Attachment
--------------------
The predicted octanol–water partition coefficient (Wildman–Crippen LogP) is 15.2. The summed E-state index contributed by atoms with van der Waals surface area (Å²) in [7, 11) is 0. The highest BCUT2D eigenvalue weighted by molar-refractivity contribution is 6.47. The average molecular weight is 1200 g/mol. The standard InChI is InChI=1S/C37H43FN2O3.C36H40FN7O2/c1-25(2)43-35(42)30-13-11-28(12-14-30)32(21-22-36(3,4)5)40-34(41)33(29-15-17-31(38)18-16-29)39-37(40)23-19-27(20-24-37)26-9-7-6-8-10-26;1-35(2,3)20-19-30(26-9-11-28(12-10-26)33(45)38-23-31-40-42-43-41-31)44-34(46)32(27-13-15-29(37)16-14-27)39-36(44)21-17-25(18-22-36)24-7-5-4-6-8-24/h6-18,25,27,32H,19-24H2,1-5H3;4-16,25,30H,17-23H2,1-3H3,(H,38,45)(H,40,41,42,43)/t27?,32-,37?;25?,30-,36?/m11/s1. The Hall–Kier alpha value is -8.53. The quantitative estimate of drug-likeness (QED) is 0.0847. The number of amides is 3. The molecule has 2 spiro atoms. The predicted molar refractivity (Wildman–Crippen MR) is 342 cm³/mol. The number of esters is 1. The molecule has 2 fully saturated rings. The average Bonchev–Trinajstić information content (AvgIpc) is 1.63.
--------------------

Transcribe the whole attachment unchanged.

The predicted octanol–water partition coefficient (Wildman–Crippen LogP) is 15.2. The summed E-state index contributed by atoms with van der Waals surface area (Å²) in [7, 11) is 0. The highest BCUT2D eigenvalue weighted by molar-refractivity contribution is 6.47. The average molecular weight is 1200 g/mol. The standard InChI is InChI=1S/C37H43FN2O3.C36H40FN7O2/c1-25(2)43-35(42)30-13-11-28(12-14-30)32(21-22-36(3,4)5)40-34(41)33(29-15-17-31(38)18-16-29)39-37(40)23-19-27(20-24-37)26-9-7-6-8-10-26;1-35(2,3)20-19-30(26-9-11-28(12-10-26)33(45)38-23-31-40-42-43-41-31)44-34(46)32(27-13-15-29(37)16-14-27)39-36(44)21-17-25(18-22-36)24-7-5-4-6-8-24/h6-18,25,27,32H,19-24H2,1-5H3;4-16,25,30H,17-23H2,1-3H3,(H,38,45)(H,40,41,42,43)/t27?,32-,37?;25?,30-,36?/m11/s1. The Hall–Kier alpha value is -8.53. The quantitative estimate of drug-likeness (QED) is 0.0847. The number of amides is 3. The molecule has 2 spiro atoms. The predicted molar refractivity (Wildman–Crippen MR) is 342 cm³/mol. The number of esters is 1. The molecule has 2 fully saturated rings. The average Bonchev–Trinajstić information content (AvgIpc) is 1.63.